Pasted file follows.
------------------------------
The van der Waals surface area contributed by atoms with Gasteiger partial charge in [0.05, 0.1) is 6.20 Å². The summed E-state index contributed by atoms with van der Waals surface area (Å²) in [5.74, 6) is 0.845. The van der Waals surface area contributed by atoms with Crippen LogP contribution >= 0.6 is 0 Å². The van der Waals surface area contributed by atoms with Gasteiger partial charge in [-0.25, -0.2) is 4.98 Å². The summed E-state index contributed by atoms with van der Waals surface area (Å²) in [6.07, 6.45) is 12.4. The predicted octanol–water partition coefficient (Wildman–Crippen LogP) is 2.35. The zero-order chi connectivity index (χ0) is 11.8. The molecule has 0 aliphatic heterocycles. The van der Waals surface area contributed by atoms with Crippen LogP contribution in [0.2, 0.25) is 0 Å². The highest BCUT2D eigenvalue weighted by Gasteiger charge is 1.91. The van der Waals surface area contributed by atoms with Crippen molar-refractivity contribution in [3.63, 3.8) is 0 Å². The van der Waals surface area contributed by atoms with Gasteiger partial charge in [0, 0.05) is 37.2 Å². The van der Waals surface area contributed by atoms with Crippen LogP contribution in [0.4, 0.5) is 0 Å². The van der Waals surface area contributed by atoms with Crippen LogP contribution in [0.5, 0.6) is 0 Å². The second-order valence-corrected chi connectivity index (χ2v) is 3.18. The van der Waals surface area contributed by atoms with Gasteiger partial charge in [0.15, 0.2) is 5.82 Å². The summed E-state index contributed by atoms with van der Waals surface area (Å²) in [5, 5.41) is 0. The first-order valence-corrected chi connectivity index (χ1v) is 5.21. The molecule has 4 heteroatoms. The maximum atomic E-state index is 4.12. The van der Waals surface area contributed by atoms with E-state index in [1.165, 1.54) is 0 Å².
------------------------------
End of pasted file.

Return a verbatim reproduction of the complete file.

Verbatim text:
The van der Waals surface area contributed by atoms with Gasteiger partial charge in [0.05, 0.1) is 6.20 Å². The summed E-state index contributed by atoms with van der Waals surface area (Å²) in [5.74, 6) is 0.845. The van der Waals surface area contributed by atoms with Crippen LogP contribution >= 0.6 is 0 Å². The van der Waals surface area contributed by atoms with Gasteiger partial charge in [-0.25, -0.2) is 4.98 Å². The summed E-state index contributed by atoms with van der Waals surface area (Å²) in [6.07, 6.45) is 12.4. The predicted octanol–water partition coefficient (Wildman–Crippen LogP) is 2.35. The zero-order chi connectivity index (χ0) is 11.8. The molecule has 0 aliphatic heterocycles. The van der Waals surface area contributed by atoms with Crippen LogP contribution in [0.2, 0.25) is 0 Å². The highest BCUT2D eigenvalue weighted by Gasteiger charge is 1.91. The van der Waals surface area contributed by atoms with Crippen molar-refractivity contribution in [3.63, 3.8) is 0 Å². The van der Waals surface area contributed by atoms with Gasteiger partial charge in [0, 0.05) is 37.2 Å². The van der Waals surface area contributed by atoms with Crippen LogP contribution in [0.4, 0.5) is 0 Å². The van der Waals surface area contributed by atoms with Crippen LogP contribution in [0.5, 0.6) is 0 Å². The second-order valence-corrected chi connectivity index (χ2v) is 3.18. The van der Waals surface area contributed by atoms with Gasteiger partial charge in [0.15, 0.2) is 5.82 Å². The summed E-state index contributed by atoms with van der Waals surface area (Å²) in [5, 5.41) is 0. The first-order valence-corrected chi connectivity index (χ1v) is 5.21. The molecule has 4 heteroatoms. The maximum atomic E-state index is 4.12. The van der Waals surface area contributed by atoms with E-state index in [1.165, 1.54) is 0 Å².